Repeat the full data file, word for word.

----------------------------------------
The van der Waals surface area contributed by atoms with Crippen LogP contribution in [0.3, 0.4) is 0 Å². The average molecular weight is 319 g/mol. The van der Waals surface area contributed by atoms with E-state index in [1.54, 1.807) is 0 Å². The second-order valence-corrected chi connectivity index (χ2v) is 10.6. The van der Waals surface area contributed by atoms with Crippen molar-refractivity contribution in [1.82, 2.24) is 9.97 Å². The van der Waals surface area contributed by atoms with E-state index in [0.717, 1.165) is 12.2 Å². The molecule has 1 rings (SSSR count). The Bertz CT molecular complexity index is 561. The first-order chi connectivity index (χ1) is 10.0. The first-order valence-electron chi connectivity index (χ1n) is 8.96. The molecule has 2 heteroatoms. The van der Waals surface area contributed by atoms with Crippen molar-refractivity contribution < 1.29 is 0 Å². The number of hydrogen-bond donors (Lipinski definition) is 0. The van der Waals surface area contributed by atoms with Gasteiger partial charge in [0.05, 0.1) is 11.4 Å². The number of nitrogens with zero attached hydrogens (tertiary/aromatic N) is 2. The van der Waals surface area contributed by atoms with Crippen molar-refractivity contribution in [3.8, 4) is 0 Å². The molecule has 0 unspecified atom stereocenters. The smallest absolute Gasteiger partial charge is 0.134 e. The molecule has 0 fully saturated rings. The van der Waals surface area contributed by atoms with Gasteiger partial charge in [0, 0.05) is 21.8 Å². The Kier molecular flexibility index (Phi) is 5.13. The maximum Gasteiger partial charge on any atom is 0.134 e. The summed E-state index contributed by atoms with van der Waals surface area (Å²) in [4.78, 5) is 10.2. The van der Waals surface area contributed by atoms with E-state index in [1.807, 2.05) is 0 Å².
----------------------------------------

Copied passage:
The van der Waals surface area contributed by atoms with Crippen LogP contribution in [0.3, 0.4) is 0 Å². The average molecular weight is 319 g/mol. The van der Waals surface area contributed by atoms with E-state index in [1.54, 1.807) is 0 Å². The second-order valence-corrected chi connectivity index (χ2v) is 10.6. The van der Waals surface area contributed by atoms with Crippen molar-refractivity contribution in [1.82, 2.24) is 9.97 Å². The van der Waals surface area contributed by atoms with E-state index in [0.717, 1.165) is 12.2 Å². The molecule has 1 rings (SSSR count). The Bertz CT molecular complexity index is 561. The first-order chi connectivity index (χ1) is 10.0. The first-order valence-electron chi connectivity index (χ1n) is 8.96. The molecule has 2 heteroatoms. The van der Waals surface area contributed by atoms with Crippen molar-refractivity contribution < 1.29 is 0 Å². The number of hydrogen-bond donors (Lipinski definition) is 0. The van der Waals surface area contributed by atoms with Gasteiger partial charge in [0.05, 0.1) is 11.4 Å². The number of nitrogens with zero attached hydrogens (tertiary/aromatic N) is 2. The van der Waals surface area contributed by atoms with Crippen molar-refractivity contribution in [3.8, 4) is 0 Å². The molecule has 0 unspecified atom stereocenters. The smallest absolute Gasteiger partial charge is 0.134 e. The molecule has 0 fully saturated rings. The van der Waals surface area contributed by atoms with Gasteiger partial charge in [0, 0.05) is 21.8 Å². The Kier molecular flexibility index (Phi) is 5.13. The maximum Gasteiger partial charge on any atom is 0.134 e. The summed E-state index contributed by atoms with van der Waals surface area (Å²) in [4.78, 5) is 10.2. The van der Waals surface area contributed by atoms with E-state index in [1.807, 2.05) is 0 Å².